Same thing can happen in car audio when you have a shield on the RCA cables to the amplifiers which are grounded at both the amp and head deck. A lousy ground on the amp (which is common with self-installs) will have excess current going down the RCA cable, via the internals of the head deck and out to ground, usually smoking up the headdeck (or worse, the RCA cable) in the process. That is why most head decks have a fuse in them between the RCA's ground and the power ground.

    And the power poles are _great_ connectors for casual DC use like this, Much more capable of a reliable connection than those awful cigarette lighter sockets which will usually heat up and then slip out at less than 10 amps.

    sumps have, as a general rule, fairly powerful ac engines. A 300 watt inverter would not be a good choice for powering something like a sump, even twice as large would not give you any room to use other devices. A KW inverter might be a good choice. You might want to consider one that has circuits that smooth the output of the inverter to be closer to a sinusoidal wave form. Some AC devices do not operate well on the square wave that most less expensive inverters output, fridges, some pumps, ac units, some washer & dryers for example. If your aim is to run simple lighting, small appliances or tools or laptops (not sure how the power supplies in full sized desktops would take to inverters. I do know that many are pretty hefty as far as the power supplies go requiring several hundred watts for their own use, ) than the smaller inverters will do nicely.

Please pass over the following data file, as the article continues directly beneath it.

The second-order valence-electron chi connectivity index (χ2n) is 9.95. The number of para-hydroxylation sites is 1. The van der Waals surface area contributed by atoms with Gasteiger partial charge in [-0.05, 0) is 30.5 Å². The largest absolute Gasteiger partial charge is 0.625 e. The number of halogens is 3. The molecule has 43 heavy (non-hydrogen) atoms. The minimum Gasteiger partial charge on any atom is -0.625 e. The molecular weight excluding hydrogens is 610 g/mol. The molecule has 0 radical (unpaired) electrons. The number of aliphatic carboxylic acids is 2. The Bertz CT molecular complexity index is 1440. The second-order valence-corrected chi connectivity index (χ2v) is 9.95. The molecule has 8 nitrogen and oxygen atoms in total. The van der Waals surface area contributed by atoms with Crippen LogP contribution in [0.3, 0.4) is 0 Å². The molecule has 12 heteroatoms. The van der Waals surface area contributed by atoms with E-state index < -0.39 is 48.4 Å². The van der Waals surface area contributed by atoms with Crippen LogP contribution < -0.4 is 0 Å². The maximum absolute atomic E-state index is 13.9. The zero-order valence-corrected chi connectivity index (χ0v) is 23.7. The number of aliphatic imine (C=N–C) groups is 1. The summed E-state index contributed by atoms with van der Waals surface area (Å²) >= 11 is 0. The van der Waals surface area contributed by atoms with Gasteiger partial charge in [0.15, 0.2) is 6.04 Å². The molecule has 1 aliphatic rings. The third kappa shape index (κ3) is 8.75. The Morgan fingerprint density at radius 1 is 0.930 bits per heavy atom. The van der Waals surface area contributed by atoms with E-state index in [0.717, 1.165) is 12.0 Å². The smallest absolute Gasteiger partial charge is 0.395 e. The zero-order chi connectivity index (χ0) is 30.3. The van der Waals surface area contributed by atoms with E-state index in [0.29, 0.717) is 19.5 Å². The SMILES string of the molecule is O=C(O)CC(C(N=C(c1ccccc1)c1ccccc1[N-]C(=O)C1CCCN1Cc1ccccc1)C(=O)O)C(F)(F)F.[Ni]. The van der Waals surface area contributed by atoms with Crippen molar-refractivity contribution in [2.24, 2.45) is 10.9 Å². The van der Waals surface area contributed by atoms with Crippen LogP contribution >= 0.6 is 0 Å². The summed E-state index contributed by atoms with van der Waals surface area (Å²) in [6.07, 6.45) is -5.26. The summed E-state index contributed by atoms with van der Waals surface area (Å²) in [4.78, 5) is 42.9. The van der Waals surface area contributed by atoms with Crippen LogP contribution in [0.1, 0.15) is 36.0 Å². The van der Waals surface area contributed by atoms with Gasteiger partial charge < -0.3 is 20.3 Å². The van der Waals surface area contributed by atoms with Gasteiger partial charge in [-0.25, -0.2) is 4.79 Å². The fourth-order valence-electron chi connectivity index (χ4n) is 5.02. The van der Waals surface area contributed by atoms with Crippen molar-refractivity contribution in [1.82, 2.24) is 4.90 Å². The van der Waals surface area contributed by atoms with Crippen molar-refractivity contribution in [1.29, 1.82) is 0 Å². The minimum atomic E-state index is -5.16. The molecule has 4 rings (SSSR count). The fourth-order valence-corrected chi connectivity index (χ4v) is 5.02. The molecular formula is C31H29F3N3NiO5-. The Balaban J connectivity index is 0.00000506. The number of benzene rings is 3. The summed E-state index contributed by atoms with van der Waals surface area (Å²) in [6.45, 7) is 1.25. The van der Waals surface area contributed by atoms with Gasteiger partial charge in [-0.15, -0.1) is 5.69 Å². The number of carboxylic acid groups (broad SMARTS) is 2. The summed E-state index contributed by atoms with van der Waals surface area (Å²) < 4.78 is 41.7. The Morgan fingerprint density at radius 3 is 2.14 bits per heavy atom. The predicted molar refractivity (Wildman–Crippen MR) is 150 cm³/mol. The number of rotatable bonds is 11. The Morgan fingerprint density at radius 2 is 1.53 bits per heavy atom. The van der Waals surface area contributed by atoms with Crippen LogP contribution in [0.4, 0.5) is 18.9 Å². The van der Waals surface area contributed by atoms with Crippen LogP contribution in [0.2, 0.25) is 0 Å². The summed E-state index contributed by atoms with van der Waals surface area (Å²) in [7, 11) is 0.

ive done it but had to reinstall the vid drivers tho.

    That's curious.....wonder why. Inverters are at best specialty power supplies which a unit will power up on it or not. A loss of a specific driver really is a curious thing to have happen.

    the idea is good (not new but nice box) but i don't understand your way of thinking: there is plenty of place left inside the box, so why didn't you embeded the dc/ac changer and the 5V outs directly in, with some interuptor to be sure they don't drain any energy wile not using? (may be whith a fan to cool and an open hole , that's all and you would have all in one ! (and adding those parts in the room left, it would also stabilise the center of gravity that is completely deported with your position of the batery: i mean it is not centered...) (sorry for the english, i'm french)